In today’s MathStratChat, Pam and Kim discuss the MathStratChat problem shared on social media on November 9, 2022.

Note: It’s more fun if you try to solve the problem, share it on social media, comment on others strategies, before you listen to Pam and Kim’s strategies.

Check out #MathStratChat on your favorite social media site and join in the conversation.

Pam Harris:

Hey fellow mathematicians. Welcome to the podcast where Math is Figure-Out-Able. I'm Pam Harris,

Kim Montague:

And I'm Kim Montague.

Pam Harris:

And this episode is a MathStratChat episode. What is MathStratChat you might ask? Well, every Wednesday evening, I throw out a math problem on Twitter, Facebook and Instagram. People from all around the world chat about the strategies they use. It is super fun to see everyone's thinking,

Kim Montague:

Okay, this Wednesday, our math problem was seven fourths of six. How would you solve this problem? Pause the podcast and solve the problem any way you want. Remember, the problem was seven fourths of six. Go ahead and solve it and then come back to hear how we solved it. And go.

Pam Harris:

Okay, so really go solve it like actually pause the podcast and go solve it.

Kim Montague:

Yeah, yeah, yeah.

Pam Harris:

All right, Kim. I'm calling. Today you're first.

Kim Montague:

Okay. So I was thinking about how I know that seven fourths is made up of four fourths and three fourths.

Pam Harris:

Okay.

Kim Montague:

So four fourths of six is just six. That's the whole. So then I need three fourths of six. And I know that that is 4.5. And I know you're gonna ask me how I know that. So the reason that I know that is because I know that 45 minutes is three fourths of an hour.

Pam Harris:

Oh, that is slick.

Kim Montague:

So yeah, four and a half is three fourths six. So then together, six and four and a half is 10 and a half.

Pam Harris:

I did not see...

Kim Montague:

I hope that's what you got.

Pam Harris:

...three fourths of an hour coming. I did not see that coming. That is really nice. Yeah, I decided to do something a little different. I was thinking about seven fourths as seven one fourths.

Kim Montague:

Okay.

Pam Harris:

So I decided to find a fourth of six. I did not think about a quarter of an hour. I wish I had. That's super cool. I thought of half of six is three. And so half of that to get a fourth of six would be half of three is one and a half. So now that I know one quarter of six is one and a half then I thought, "Well I need seven of them." And I decided to go kind of fractiony. A lot of times on social media, people will poke me, "They're like fractions to your friends." And I'm like, "I know." So today I was like,"Okay, let's go fractiony."So if I'm going to do one and a half times seven, I thought of the one and a half as three halves. So three halves times seven is 21 halves. And then I can think about 21 in half. That's 10 and a half. And then I kind of checked myself because I was like, "Let me just make sure I thought about that," because I honestly don't do fractions that often. I don't know why. So I'm starting to do it more often. But I did think about one and a half times seven. And I was like well, that's just one seven plus a half of seven.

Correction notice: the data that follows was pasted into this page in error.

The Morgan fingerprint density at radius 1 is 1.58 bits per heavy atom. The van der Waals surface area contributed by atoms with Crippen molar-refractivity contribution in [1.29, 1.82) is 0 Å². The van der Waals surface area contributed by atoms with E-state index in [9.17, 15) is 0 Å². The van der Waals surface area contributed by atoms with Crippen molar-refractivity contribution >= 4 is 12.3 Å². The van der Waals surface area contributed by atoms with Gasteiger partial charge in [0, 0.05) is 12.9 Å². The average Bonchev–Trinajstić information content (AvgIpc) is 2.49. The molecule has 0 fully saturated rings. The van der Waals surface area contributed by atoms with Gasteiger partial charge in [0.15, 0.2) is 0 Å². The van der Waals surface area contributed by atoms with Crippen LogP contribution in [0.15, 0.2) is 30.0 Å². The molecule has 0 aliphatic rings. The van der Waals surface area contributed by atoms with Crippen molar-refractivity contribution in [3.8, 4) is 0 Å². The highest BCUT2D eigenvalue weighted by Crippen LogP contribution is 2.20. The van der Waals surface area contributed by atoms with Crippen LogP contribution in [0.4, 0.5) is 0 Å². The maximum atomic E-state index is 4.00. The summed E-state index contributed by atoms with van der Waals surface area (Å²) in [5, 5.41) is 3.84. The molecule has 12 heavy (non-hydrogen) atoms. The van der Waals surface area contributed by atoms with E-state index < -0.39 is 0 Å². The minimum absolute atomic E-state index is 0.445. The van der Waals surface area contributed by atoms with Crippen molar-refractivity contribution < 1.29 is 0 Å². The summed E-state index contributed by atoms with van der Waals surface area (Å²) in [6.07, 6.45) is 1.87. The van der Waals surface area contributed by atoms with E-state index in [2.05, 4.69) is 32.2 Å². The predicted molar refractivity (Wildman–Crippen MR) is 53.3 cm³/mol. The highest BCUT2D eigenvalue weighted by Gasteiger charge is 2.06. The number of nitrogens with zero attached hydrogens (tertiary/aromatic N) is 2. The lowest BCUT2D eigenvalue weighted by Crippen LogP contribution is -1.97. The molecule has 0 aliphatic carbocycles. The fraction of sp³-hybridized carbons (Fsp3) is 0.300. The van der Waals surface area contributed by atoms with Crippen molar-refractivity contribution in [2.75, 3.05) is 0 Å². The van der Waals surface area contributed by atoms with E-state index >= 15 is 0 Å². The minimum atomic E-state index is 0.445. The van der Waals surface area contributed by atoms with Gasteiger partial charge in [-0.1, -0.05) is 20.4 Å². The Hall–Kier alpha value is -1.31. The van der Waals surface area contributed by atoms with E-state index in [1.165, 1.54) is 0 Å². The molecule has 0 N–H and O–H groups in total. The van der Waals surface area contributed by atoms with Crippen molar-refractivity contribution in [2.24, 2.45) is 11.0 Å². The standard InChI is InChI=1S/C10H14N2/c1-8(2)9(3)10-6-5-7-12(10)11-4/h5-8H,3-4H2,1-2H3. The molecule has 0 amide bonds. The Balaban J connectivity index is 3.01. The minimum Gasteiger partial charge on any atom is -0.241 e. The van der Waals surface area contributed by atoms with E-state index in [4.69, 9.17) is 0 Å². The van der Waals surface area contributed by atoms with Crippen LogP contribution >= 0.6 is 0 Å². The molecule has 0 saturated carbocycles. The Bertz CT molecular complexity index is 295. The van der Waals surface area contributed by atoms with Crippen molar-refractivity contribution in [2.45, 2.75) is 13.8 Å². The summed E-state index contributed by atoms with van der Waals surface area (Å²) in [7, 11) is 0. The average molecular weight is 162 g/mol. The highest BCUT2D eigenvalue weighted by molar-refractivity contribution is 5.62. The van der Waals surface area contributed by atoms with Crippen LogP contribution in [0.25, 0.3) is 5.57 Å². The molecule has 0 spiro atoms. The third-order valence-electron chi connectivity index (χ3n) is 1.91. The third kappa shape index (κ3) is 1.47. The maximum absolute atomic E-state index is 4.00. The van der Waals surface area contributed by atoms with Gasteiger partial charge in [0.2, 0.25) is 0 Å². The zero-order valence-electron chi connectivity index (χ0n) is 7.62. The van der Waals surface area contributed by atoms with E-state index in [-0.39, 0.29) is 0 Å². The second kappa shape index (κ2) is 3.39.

Kim Montague:

Yeah.

Pam Harris:

So seven and 3.5 is also 10 and a half. Yeah, nice. I like it. There you go.

Kim Montague:

Well done. Oh, okay, listeners, we can't wait to see your math strategies. I wonder if you were like Pam or me or something entirely different. Represent your thinking, take a picture of your work or screenshot your phone and tell the world on social media. And while you're there, check out what other people did and comment on their thinking.

Pam Harris:

Yeah, tag me on Twitter: @PWHarris. Or

Instagram:

Pam Harris_math. Or Facebook: Pam Harris, Author Mathematics Education, and make sure you use the hashtag MathStratChat. So check out the MathStratChat problem that we post every Wednesday around 7pm Central time. Then pop back here to hear how we are thinking about the problem. Y'all we love having you as part of the Math is Figure-Out-Able movement where we are revolutionizing the way that we teach math. Let's keep spreading the word that Math is Figure-Out-Able